It’s challenging because of all the other stuff we teachers have to deal with. And it’s challenging because we have neither the time nor the expertise to be dealing with some of the situations we are dealing with. What we really want to do is get back to basics. Teaching for life-long learning and then cushioning all that educating inside a generous portion of simple, genuine caring. Caring deeply for our students’ minds and the learning that takes place there, even as we care for their tender, fragile hearts and souls. Where the real living takes place.
The other day, I was finishing up my lunch when a colleague offered to take my class for a few minutes so as to allow me a couple extra minutes to eat my lunch. I took him up on his suggestion. As I was going back to my own classroom, I had stopped in the office to collect my mail when I noticed a line of children waiting for the secretary to take them into the staff room and heat up their lunch. Added to this group were others: waiting to use the phone and waiting to see the principal. I could see the anxiety building on the secretary’s face. It is a busy enough job to look after the administration of the day-to-day runnings of an office and school to add to that the role of nurse, cafeteria worker and counselor. I offered to take the students and teach them how to buddy up with a Grade 6 student who knew how to operate the microwave, thus alleviating the secretary of the taxing job of heating up lunches. That I was able to take the time to do this was thanks to my dear colleague who offered to take my own students for a few precious minutes during his own prep time. So that I could then be free to help the secretary.
As I again made my way back to my own classroom, the custodian abruptly stopped me while I was walking by the downstairs girls’ washroom: “Would you look at this!” she exclaimed rather brusquely. I peered into the stall where she was positioned over the toilet. There, floating inside the bowl, was a wrapped sandwich, a granola bar and a juice box. Fully intact.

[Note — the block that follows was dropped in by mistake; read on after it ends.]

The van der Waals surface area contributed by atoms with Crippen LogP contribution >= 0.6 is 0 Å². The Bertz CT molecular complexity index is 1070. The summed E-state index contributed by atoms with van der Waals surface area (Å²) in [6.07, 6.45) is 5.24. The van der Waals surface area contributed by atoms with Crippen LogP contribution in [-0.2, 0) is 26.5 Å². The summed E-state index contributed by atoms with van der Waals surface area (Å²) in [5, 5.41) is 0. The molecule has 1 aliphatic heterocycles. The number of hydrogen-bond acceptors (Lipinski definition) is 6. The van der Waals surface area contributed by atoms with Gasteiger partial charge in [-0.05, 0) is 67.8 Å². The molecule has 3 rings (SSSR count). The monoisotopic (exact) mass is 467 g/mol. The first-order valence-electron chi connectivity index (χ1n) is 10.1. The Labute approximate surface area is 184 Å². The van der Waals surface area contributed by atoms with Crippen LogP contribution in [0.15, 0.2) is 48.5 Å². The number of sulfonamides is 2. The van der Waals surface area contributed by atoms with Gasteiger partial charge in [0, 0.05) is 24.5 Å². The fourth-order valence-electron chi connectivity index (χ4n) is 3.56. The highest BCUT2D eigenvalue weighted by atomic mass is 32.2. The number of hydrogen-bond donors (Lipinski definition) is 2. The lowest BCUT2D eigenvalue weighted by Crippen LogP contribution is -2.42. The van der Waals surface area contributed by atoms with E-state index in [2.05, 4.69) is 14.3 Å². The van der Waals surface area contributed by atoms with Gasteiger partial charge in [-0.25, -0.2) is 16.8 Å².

“This has been happening almost daily,” she grimaced.
“I’ll report it to the principal,” I countered. “We’ll get to the bottom if it all.”
As I again started out, this time to find the principal, I started thinking that this was a problem, with a little time, that could be nipped in the bud. Just by way of a good old-fashioned detective eye.
I started into a classroom, asking if anyone was missing a lunch. Everyone was happily eating away. But the next room I happened upon, the teacher met me at the door and immediately communicated to me that she had a hunch it might be someone in her room. A certain person who had been missing their lunch for the last couple of days.
Sure enough, it was that certain person.
And this discovery made all because I had the time to pursue a problem and find a solution for it.
Time is really of essence. But so is love. When teachers have both time and love, powerful things happen.
Students are cared for in ways that they would otherwise not be cared for.
Students learn things they would otherwise not learn.
Problems are solved which would otherwise not be solved.
Answers are found which would otherwise go unresolved.
Children are happier.
Teachers are less stressed.
It’s a win-win for everyone. An absolute no-brainer.
Unless we allow teachers to get back to the business of doing their sacred work of caring for children and students, in ways that their teacher fore-bearers did back in the day, we will be set on a collision course to derailment.
Derailment of our teachers’ sanity.
Derailment of our students’ achievement, in more ways than just standardized performance testing.
Derailment of our classrooms, which will look less and less like learning environments and more and more like sterile testing laboratories.
Derailment of our very educational system.
We are on a collision course and what is set to collide are the expectations that the Powers to Be have for our schools with the health and well being of our teachers and educators. Something’s got to give.
It always does.
And if I were to surmise what that might be, what’s going to give: from personal experience, I’d have to say it’s going to be our teachers.
Heaven help us. That’s about the only hope we have left.